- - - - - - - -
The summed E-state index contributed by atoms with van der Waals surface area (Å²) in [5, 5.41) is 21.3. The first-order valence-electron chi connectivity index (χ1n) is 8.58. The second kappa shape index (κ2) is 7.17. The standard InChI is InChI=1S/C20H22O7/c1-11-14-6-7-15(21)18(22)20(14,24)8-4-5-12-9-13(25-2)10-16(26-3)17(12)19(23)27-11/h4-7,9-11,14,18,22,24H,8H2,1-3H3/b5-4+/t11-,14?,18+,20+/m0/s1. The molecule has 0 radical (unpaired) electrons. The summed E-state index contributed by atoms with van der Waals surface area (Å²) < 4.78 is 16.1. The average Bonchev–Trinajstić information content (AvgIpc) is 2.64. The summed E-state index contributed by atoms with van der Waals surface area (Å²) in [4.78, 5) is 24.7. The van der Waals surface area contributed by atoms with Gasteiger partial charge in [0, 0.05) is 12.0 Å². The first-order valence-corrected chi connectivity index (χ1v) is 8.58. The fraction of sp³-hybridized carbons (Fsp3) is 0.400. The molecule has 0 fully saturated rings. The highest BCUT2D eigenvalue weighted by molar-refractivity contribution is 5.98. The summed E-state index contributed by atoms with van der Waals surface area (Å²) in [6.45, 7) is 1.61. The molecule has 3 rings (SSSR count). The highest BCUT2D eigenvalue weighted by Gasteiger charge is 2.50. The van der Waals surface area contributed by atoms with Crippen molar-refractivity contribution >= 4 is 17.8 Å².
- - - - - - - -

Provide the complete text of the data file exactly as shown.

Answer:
The summed E-state index contributed by atoms with van der Waals surface area (Å²) in [5, 5.41) is 21.3. The first-order valence-electron chi connectivity index (χ1n) is 8.58. The second kappa shape index (κ2) is 7.17. The standard InChI is InChI=1S/C20H22O7/c1-11-14-6-7-15(21)18(22)20(14,24)8-4-5-12-9-13(25-2)10-16(26-3)17(12)19(23)27-11/h4-7,9-11,14,18,22,24H,8H2,1-3H3/b5-4+/t11-,14?,18+,20+/m0/s1. The molecule has 0 radical (unpaired) electrons. The summed E-state index contributed by atoms with van der Waals surface area (Å²) < 4.78 is 16.1. The average Bonchev–Trinajstić information content (AvgIpc) is 2.64. The summed E-state index contributed by atoms with van der Waals surface area (Å²) in [4.78, 5) is 24.7. The van der Waals surface area contributed by atoms with Gasteiger partial charge in [0, 0.05) is 12.0 Å². The first-order valence-corrected chi connectivity index (χ1v) is 8.58. The fraction of sp³-hybridized carbons (Fsp3) is 0.400. The molecule has 0 fully saturated rings. The highest BCUT2D eigenvalue weighted by molar-refractivity contribution is 5.98. The summed E-state index contributed by atoms with van der Waals surface area (Å²) in [6.45, 7) is 1.61. The molecule has 3 rings (SSSR count). The highest BCUT2D eigenvalue weighted by Gasteiger charge is 2.50. The van der Waals surface area contributed by atoms with Crippen molar-refractivity contribution >= 4 is 17.8 Å².